The Beth Din contempt verdict stays

December 20, 2018 by J-Wire Newsdesk
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The Court of Appeals in Sydney has upheld a decision by the Supreme Court finding the Sydney Beth Din contempt of court but has reduced the penalties imposed on the four rabbis involved.

Rabbi Yehoram Ulman

The rabbis are Rabbi Yehoram Ulman, Rabbi Moshe Gutnick, Rabbi Michael Chriqui and Rabbi Eli Langer.

Sydney man Reuven Barukh’s company Live Group became involved in a commercial dispute with Jesse Kuzecki’s company SalesPort.

Rabbi Moshe Gutnick

Kuzecki demanded the matter be dealt with the Sydney Beth Din who summoned Barukh who insisted to have the matter dealt as a civil case.

The Beth Din told Barukh, who is an observant Jew, that he would face religious sanctions if he failed to appear.

The sanctions mentioned were:

“He will not be counted to a minyan.

He will not be able to receive an aliyah to the Torah.

Rabbi Eli Schlanger

He will not be offered any honour in the Synagogue.

There are further sanctions that will be applied should your client maintain his recalcitrance…”

The primary judge found the Beth Din’s threat of sanctions to be contempt of court.

The four rabbis were found guilty by Justice John Sackar with three penalised $10,000 and $20,000 for Rabbi Gutnick.

In the appeal which was heard by three judges Justice Bathurst, Justice Beazley and Justice McColl the fine was reduced to $7,500 for three and $2,500 for Rabbi Schlanger.

Rabbi Michael Chriqui

The four rabbis were ordered to pay 75% of the respondents’ costs of the appeal.

Justice McColl differed with her colleagues stating: “The evidence established that the appellants, who are judges of the Sydney Beth Din, a religious court that administers Halacha, or Jewish law, were seeking to ensure the second respondent’s attendance at the Beth Din. Accordingly, neither communication constituted improper pressure which had “ha[d] as a matter of practical reality, a tendency to interfere with the due course of justice” such as to constitute criminal contempt of court.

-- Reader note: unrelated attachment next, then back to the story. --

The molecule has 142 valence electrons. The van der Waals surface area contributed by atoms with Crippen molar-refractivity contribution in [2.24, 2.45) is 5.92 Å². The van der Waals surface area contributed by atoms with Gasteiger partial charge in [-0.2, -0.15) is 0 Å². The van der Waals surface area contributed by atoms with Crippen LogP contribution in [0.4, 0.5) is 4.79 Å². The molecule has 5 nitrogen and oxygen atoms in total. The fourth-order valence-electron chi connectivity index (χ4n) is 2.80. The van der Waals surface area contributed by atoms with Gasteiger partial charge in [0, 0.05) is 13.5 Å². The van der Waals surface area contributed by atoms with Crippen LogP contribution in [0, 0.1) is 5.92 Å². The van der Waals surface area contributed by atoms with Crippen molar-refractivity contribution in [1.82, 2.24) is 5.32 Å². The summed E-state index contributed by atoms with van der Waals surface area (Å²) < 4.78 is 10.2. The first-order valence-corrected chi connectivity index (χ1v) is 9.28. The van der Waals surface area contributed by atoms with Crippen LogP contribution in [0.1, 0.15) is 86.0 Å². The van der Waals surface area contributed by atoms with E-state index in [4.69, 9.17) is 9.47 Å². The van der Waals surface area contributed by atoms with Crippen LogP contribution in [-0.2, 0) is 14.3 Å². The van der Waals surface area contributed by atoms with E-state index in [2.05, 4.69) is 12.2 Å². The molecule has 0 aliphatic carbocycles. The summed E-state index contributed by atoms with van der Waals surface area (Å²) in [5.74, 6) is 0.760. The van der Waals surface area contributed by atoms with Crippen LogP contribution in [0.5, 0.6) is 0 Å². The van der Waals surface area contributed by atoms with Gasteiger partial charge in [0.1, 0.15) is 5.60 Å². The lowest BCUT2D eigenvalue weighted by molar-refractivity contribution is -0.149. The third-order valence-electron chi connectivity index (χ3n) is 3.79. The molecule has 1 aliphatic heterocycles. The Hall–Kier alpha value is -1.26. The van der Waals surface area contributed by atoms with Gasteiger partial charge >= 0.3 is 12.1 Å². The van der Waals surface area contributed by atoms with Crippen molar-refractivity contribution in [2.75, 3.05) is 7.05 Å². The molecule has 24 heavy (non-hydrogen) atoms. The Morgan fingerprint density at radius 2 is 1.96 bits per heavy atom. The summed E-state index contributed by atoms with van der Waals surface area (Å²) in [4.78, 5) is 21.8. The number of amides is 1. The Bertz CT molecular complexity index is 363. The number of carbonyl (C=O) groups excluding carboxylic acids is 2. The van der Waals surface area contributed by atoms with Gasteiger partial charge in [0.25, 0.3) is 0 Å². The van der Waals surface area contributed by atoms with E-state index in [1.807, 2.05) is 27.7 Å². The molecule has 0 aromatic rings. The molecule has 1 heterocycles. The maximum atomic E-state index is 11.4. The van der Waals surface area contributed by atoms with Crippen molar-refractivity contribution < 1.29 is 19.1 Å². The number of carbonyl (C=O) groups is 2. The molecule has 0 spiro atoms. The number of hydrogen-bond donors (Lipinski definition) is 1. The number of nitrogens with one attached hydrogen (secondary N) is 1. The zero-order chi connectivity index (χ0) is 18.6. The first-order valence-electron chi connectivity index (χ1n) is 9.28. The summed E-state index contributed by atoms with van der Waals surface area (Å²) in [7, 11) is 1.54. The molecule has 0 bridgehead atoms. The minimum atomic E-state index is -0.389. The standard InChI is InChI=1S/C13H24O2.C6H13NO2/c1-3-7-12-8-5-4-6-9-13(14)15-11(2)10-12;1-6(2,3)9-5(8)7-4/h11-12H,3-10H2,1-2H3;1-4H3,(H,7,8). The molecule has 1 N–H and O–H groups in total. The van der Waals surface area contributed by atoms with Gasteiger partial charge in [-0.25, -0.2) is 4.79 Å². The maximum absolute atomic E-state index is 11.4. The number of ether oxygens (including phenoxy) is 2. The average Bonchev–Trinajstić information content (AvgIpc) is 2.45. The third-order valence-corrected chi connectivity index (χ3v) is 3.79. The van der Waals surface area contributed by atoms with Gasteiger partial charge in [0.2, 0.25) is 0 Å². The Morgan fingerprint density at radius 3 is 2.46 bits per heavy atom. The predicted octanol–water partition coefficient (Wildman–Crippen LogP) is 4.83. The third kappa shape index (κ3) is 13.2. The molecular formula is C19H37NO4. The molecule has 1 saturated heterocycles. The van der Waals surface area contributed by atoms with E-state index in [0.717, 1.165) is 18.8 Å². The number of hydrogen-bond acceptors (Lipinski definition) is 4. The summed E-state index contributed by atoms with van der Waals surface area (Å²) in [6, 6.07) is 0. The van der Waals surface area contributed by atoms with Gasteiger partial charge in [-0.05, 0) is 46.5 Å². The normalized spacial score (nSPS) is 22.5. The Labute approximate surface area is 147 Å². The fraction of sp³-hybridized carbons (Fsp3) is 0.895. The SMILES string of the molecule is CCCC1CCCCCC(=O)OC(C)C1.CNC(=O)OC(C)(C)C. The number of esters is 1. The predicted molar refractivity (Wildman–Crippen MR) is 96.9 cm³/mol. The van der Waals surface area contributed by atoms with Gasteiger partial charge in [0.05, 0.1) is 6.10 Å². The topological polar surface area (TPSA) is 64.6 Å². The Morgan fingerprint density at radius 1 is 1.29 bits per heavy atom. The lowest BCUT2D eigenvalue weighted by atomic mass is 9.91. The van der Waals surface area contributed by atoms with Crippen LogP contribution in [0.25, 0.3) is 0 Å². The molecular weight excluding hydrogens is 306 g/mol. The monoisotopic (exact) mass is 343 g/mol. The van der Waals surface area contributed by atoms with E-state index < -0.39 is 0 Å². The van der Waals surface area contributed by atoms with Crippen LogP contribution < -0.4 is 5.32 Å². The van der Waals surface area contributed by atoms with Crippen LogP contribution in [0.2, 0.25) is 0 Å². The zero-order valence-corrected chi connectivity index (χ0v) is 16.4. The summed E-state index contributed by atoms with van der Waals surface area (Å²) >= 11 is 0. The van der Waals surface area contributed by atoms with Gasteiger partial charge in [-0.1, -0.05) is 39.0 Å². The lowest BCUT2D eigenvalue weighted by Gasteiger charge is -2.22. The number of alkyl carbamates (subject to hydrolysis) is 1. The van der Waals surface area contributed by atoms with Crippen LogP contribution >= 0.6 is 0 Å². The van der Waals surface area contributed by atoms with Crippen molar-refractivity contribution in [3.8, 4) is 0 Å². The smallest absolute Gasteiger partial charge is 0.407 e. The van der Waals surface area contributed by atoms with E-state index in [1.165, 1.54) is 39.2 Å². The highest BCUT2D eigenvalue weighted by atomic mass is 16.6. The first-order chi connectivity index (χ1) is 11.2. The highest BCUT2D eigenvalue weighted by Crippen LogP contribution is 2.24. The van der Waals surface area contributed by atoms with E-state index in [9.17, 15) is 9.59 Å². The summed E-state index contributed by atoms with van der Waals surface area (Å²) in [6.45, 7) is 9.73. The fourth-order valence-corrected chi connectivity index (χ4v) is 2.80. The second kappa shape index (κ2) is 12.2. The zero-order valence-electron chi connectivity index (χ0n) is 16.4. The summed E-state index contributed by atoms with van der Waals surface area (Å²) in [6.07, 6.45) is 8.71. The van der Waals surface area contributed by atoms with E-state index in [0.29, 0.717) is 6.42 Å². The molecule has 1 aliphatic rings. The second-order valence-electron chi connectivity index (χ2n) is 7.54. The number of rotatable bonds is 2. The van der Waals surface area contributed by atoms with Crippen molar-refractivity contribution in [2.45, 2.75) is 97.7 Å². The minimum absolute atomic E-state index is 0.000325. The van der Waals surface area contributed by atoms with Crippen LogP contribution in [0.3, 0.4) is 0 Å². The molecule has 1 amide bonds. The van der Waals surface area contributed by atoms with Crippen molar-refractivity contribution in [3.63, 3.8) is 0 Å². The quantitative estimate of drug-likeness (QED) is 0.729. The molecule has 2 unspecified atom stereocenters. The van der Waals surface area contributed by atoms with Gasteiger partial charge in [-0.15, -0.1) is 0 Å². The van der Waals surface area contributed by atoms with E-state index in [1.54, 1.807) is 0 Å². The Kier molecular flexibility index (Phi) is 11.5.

Costs are to be determined.

J-Wire is expecting a statement from the Beth Din.

 

Comments

7 Responses to “The Beth Din contempt verdict stays”
  1. Rabbi Pinchos Woolstone says:

    An orthodox observant Jew would know that before a dispute over commercial matters with other Jews can be brought to a civil jurisdiction it must be heard in Beth Din.The Beth may if deemed appropriate direct one or all parties to bring the dispute to court.
    The contents of the letter send to the recalcitrant party were totally consistent with Shulchan Aruch (Jewish Law).
    The Rabbis of the Beth Din upheld their obligations as Dayanim (rabbinic Judges).

    • Mottel Gutnick says:

      Rabbi Woolstone says: “the [Beth Din] letter was consistent with Shulchan Aruch” and the rabbis … upheld their their obligation as dayanim.” The courts however found that they did not act

      • Rabbi Pinchos Woolstone says:

        The Rabbis in this case acted according to Halachah (Jewish Law), the Judges in a 2-1 decision found that the Rabbis contravened a Civil Law.

    • Mottel Gutnick says: